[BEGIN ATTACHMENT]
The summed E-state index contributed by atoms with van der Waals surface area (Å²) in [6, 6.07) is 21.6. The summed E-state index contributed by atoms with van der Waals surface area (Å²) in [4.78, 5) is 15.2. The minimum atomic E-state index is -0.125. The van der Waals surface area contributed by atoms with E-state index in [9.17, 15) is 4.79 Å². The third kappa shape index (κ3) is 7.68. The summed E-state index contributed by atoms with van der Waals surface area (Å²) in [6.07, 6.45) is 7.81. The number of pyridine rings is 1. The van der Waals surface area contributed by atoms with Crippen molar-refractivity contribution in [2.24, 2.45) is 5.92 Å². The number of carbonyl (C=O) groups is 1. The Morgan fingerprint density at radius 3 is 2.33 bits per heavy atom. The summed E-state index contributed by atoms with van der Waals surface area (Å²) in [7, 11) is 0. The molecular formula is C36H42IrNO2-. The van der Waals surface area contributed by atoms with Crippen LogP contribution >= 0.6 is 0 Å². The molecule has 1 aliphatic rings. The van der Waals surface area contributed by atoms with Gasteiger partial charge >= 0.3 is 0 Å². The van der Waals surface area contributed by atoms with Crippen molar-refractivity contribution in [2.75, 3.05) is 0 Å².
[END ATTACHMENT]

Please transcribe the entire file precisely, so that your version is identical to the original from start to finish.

The summed E-state index contributed by atoms with van der Waals surface area (Å²) in [6, 6.07) is 21.6. The summed E-state index contributed by atoms with van der Waals surface area (Å²) in [4.78, 5) is 15.2. The minimum atomic E-state index is -0.125. The van der Waals surface area contributed by atoms with E-state index in [9.17, 15) is 4.79 Å². The third kappa shape index (κ3) is 7.68. The summed E-state index contributed by atoms with van der Waals surface area (Å²) in [6.07, 6.45) is 7.81. The number of pyridine rings is 1. The van der Waals surface area contributed by atoms with Crippen molar-refractivity contribution in [2.24, 2.45) is 5.92 Å². The number of carbonyl (C=O) groups is 1. The Morgan fingerprint density at radius 3 is 2.33 bits per heavy atom. The summed E-state index contributed by atoms with van der Waals surface area (Å²) in [7, 11) is 0. The molecular formula is C36H42IrNO2-. The van der Waals surface area contributed by atoms with Crippen LogP contribution >= 0.6 is 0 Å². The molecule has 1 aliphatic rings. The van der Waals surface area contributed by atoms with Gasteiger partial charge >= 0.3 is 0 Å². The van der Waals surface area contributed by atoms with Crippen molar-refractivity contribution in [2.75, 3.05) is 0 Å².